Why We Won’t Wait
Posted on Apr 19, 2010
By Scott Tucker
When organizations claiming the legacy of the civil rights and social justice movements decide that the best way to fight corporate culture is to become corporations, the justification is always some version of the adage that you fight fire with fire. Well, sometimes you do and sometimes you don’t. Sometimes you fight fire with water, or by clearing dead wood away from your dwelling. The conflagration of our national economy is, however, not a natural disaster. This disaster was made in corporate casinos by gamblers who placed high bets using the hopes, wages and pensions of other people. They did not simply indulge in the more or less solitary vice of betting small sums out of private pockets. They were spinning the whole corporate Wheel of Fortune, and they became the biggest thieves in history. They were often cheered on in the boom years by wholly owned subsidiary players on editorial boards and in high office, before the whole spectacle went bust.
The editors at the Los Angeles Times are peculiarly unaware that their own ideology has any causal relation to the firestorm of our current economy and public life, and they may be quite surprised that the shelf life of the corporate nostrums they are peddling expired long ago. An old-fashioned devotion to news on paper (which I share) hardly requires any sentimental attachment to the hucksters of corporate civilization. In their own editorial realm, they collected tons of dry tinder and played with matches, and now the blaze is bearing down even upon newspaper offices. That is news fit to print, though not by editors at the Los Angeles Times.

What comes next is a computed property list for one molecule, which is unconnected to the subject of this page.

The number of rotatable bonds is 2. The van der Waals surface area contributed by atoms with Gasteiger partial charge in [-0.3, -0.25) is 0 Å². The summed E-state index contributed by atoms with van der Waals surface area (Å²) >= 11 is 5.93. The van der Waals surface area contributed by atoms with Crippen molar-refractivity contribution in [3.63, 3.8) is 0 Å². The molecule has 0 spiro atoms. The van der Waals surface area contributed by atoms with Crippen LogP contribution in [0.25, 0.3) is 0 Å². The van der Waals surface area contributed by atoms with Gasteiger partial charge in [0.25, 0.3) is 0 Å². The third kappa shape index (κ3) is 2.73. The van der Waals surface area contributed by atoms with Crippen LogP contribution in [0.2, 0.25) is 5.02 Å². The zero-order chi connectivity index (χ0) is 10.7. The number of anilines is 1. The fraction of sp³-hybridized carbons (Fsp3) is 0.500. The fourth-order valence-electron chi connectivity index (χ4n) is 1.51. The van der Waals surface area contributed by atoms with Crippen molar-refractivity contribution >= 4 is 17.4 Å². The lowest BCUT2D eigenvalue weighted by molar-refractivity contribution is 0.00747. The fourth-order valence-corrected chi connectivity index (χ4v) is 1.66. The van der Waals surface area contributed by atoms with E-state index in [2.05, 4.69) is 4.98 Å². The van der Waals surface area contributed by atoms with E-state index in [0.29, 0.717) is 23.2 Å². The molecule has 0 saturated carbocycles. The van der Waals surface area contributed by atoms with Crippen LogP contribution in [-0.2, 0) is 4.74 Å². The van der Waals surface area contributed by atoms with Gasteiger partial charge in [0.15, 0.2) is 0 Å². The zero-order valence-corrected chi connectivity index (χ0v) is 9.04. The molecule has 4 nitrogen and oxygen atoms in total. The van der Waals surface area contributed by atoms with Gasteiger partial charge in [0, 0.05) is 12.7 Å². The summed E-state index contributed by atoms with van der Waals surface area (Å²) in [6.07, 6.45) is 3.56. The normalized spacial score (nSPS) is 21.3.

Likewise, the moral and political horizon of those editors offers no clear view of the world at all. Proposition 8 was not simply an assault on the human rights of lesbian, gay and bisexual people. It was also an assault on the separation of church and state, heavily funded and promoted by fundamentalist groups, as well as by the Mormon and Catholic churches. It was thereby also an assault on secular values in public life and undermined the foundations of the republic. Who came to the defense of Dreyfus, a Jewish officer of the French army? Not the big businessmen of France, not the clerical reactionaries of that time, and not militarists with an ax to grind. No, the fighting camp of Dreyfusards consisted of radical republicans committed to secular equality. Those are historical lessons we should call back to public memory in these times.